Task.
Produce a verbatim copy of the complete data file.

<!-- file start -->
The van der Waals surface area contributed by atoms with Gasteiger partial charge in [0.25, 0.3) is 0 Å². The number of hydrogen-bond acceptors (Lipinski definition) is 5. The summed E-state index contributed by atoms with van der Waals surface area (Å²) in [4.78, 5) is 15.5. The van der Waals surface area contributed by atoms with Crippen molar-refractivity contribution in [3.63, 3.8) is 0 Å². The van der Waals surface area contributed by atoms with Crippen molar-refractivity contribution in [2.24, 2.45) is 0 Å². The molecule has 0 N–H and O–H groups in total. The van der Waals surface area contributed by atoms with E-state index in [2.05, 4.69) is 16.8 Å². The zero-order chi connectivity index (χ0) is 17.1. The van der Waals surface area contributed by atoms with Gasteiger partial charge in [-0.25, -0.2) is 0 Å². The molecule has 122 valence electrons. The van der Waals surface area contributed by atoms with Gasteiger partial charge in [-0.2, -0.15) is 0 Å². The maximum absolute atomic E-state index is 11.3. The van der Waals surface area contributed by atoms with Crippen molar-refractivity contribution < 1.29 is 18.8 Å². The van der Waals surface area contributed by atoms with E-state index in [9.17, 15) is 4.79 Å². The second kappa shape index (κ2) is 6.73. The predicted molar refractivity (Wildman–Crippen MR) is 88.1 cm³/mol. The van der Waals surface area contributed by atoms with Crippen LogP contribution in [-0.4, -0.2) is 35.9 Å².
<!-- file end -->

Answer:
The van der Waals surface area contributed by atoms with Gasteiger partial charge in [0.25, 0.3) is 0 Å². The number of hydrogen-bond acceptors (Lipinski definition) is 5. The summed E-state index contributed by atoms with van der Waals surface area (Å²) in [4.78, 5) is 15.5. The van der Waals surface area contributed by atoms with Crippen molar-refractivity contribution in [3.63, 3.8) is 0 Å². The van der Waals surface area contributed by atoms with Crippen molar-refractivity contribution in [2.24, 2.45) is 0 Å². The molecule has 0 N–H and O–H groups in total. The van der Waals surface area contributed by atoms with E-state index in [2.05, 4.69) is 16.8 Å². The zero-order chi connectivity index (χ0) is 17.1. The van der Waals surface area contributed by atoms with Gasteiger partial charge in [-0.25, -0.2) is 0 Å². The molecule has 122 valence electrons. The van der Waals surface area contributed by atoms with Gasteiger partial charge in [-0.2, -0.15) is 0 Å². The maximum absolute atomic E-state index is 11.3. The van der Waals surface area contributed by atoms with Crippen molar-refractivity contribution < 1.29 is 18.8 Å². The van der Waals surface area contributed by atoms with E-state index in [9.17, 15) is 4.79 Å². The second kappa shape index (κ2) is 6.73. The predicted molar refractivity (Wildman–Crippen MR) is 88.1 cm³/mol. The van der Waals surface area contributed by atoms with Crippen LogP contribution in [-0.4, -0.2) is 35.9 Å².